I’ve never hidden the fact that I have low self-esteem. Growing up, I always assumed that the other kids wouldn’t like me, so I never put myself out there. I refused to take risks because, in my mind, I had no shot at succeeding and I didn’t want to be let down when I inevitably failed. The idea that I was nothing kept me on the sidelines for the majority of my life and caused me to miss out on so many experiences that I will never be able to get back. Ultimately, my negative perception of myself has been the most difficult hurdle to overcome as I’ve spent years fighting depression.
Not long ago, I had a really bad depressive episode that left me unable to leave my bed. I felt like the tears would never stop flowing. I wanted more than ever for my life to end and didn’t believe that I offered the world enough to have the privilege of being alive. More treatment, more drugs, more socialization, everyone had an opinion on what would make me see more value in my life. My response was always that no matter how great a treatment was, or what skills I picked up, at the end of it all, I would still be me. That was the eternal flaw. Intellectually, I knew that parts of my life would improve as soon as I put in the work, but I could change everything about my life and that wouldn’t solve the core problem. New home, new job, new social situations, it’s all great on the surface, but like the old saying, “Wherever you go, there you are.” I was never fully able to get away from the idea that it wasn’t my life that sucked: It was me.
One afternoon, I was crying in my room when my brother walked in and asked what was going on. I told him I was done. Done trying, done being sad, done living. Just done. I tried telling him that it didn’t matter what I tried, because I would always find a way to mess it up. “I’m a worthless piece of shit,” I told him. He looked up at me; both confused and shocked, “Says who?” I had no answer. In reality, I couldn’t remember where I first got the idea that I was nothing; it was just always something I believed about myself. I have always had an inability to see the good in myself, never believing that anything I said or did was worthy of praise or recognition. Just shame. This idea has crippled me since I was a little girl, paralyzing me with fear and self-doubt that has colored every part of my world.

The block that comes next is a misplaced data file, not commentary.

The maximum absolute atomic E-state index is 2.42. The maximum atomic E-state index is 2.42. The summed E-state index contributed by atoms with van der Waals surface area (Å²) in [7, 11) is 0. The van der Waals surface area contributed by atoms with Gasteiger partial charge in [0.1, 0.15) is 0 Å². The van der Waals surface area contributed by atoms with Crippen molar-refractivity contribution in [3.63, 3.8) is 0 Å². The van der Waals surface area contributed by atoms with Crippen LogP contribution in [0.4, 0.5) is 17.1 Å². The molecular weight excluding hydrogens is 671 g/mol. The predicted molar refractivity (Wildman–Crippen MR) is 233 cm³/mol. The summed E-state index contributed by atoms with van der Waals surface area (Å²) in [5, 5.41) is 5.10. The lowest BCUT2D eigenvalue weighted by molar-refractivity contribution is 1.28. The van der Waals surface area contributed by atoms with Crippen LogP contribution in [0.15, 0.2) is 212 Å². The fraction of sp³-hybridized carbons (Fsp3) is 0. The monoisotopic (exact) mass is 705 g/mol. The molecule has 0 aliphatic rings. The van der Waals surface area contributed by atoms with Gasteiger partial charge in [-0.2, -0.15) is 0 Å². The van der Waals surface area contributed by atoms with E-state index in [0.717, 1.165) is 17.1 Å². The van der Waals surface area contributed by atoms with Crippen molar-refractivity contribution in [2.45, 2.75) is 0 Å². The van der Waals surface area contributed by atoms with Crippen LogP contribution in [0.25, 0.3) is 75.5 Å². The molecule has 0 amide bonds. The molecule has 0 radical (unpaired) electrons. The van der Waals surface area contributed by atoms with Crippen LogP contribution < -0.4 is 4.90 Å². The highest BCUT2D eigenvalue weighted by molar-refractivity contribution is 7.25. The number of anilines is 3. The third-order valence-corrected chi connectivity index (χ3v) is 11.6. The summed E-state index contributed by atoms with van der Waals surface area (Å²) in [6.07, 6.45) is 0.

I have spent my whole life using my stubbornness as a crutch, even though it obviously wasn’t doing me any favors and has held me back more times than I can count. My brother challenged me to turn it into a gift, to refuse to let my depression win, to use my strength to change my story. This conversation became my “Aha” moment.
I began to wonder how my brain has allowed itself to take any morsel of negativity I’ve experienced in my life and spin it into an entire identity of self-loathing and worthlessness. In reality, there is so much evidence that these beliefs I’ve held about myself for so long are simply lies my brain is perpetuating. I have only ever been able to see the worst in myself, but that day, I made the decision to allow the belief others had in me to carry me through when I clearly was unable to hold myself up.
Looking at myself through the kinder lens of someone who loves me has been paramount in the healing of my soul. I’ve begun to see that although I am filled with flaws, they don’t erase all of the good that I have to offer. I’ve given myself permission to take pride in the person I’ve become and challenged myself to look to a brighter future. It wasn’t long ago that I believed I wouldn’t get a future at all. I think the greatest lesson I’ve learned is to not believe every thought that I have about myself. It’s OK to challenge those thoughts, and, when they’re particularly harsh, to be critical. I will have to spend the rest of my life managing my depression, but that doesn’t mean it will control me. The most important part in recovery is taking the power back and allowing yourself to believe you deserve to win.